By Brett Dinkins, Consultant
For many campaigns, there is no busier season than the summer months. May through August is often stacked with parades, fairs, and community events, creating a fantastic opportunity for campaigns to spread their message and meet voters face to face.

In order to make the most out of these crucial opportunities, campaigns need to become a well-oiled summer event machine. Just like any key aspect of a campaign, it all starts with a plan.

Build Your Summer Events Calendar
Often, summers are packed to the brim with events and local gatherings. Every campaign should start by compiling a list of events and mapping them out on a calendar. Scour Facebook pages, community boards, newspapers, and church bulletins for information. This will allow you to start planning your summer itinerary and identifying any conflicting or overlapping events. There is no excuse for not knowing what is taking place in a campaign’s district.

It will be common for multiple communities in the district to have conflicting events. Get detailed information about the time, location, and duration of each event in order to maximize a candidate’s exposure to voters. It’s impossible for a candidate to be in two places at once, so campaigns will need to work extra hard to recruit additional volunteers and get strategic with the candidate’s time.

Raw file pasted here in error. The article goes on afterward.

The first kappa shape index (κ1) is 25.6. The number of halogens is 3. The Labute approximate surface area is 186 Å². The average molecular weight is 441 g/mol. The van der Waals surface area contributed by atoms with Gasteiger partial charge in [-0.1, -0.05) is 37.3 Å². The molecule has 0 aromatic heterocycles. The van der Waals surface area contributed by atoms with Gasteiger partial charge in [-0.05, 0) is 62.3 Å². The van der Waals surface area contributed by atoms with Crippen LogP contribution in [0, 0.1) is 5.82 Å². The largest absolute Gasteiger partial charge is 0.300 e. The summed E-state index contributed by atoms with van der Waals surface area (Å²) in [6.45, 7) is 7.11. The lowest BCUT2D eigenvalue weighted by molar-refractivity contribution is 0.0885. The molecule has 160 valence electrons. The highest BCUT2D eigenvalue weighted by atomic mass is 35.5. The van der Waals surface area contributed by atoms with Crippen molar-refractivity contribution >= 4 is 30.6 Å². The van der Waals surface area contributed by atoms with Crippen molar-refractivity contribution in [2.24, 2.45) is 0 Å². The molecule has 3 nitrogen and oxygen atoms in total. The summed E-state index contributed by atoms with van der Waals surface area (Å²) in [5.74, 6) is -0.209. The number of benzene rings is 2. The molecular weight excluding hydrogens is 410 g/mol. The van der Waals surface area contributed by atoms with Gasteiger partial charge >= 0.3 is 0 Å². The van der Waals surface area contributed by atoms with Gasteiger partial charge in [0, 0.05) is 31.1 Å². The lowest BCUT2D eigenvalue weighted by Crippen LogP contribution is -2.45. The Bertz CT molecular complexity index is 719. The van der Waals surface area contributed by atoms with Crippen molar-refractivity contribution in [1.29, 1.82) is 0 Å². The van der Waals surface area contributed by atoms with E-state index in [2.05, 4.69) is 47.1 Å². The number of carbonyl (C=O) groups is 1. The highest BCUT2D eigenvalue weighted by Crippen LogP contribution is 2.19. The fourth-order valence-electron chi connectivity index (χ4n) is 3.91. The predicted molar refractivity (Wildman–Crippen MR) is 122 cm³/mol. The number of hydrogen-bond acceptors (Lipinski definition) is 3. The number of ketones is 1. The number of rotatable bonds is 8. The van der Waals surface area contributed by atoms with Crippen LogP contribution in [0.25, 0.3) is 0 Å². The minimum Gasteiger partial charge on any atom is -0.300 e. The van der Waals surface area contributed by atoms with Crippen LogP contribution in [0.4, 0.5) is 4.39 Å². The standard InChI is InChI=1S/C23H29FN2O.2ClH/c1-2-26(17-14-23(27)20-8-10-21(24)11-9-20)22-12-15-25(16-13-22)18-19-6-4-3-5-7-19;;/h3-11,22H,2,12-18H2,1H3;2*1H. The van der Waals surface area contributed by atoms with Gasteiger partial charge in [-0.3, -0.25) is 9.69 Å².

Stock Up On Supplies
The night before the event is never a good time to try to get the supplies needed for a parade or fair. Once your Summer Calendar is in place, you can begin taking stock of the supplies you’ll need. Campaigns need to be stocked up with signs, palm cards, t-shirts, collateral, and candy.

By planning ahead, campaigns can save precious time and money by buying early and in bulk. We’ve taken a lot of the guesswork out of the planning by building pre-arranged parade and fair bundles for the summer season. (hyperlink to parade bundles)

Recruit Your Volunteers
For most events, the bigger a campaign’s presence, the better. Start identifying the campaign’s key volunteers early and begin the hard work of recruiting more while you have the luxury of time.

Build your event rosters weeks or months in advance to always give volunteers plenty of notice before you need them. Once your events are set, stay in touch with your volunteers by providing them with the key details they will need, like where to be and when. By frequently communicating with volunteers in the lead-up to an event, a campaign can ensure that their volunteers are not taken by surprise and their event remains a top-of-mind priority.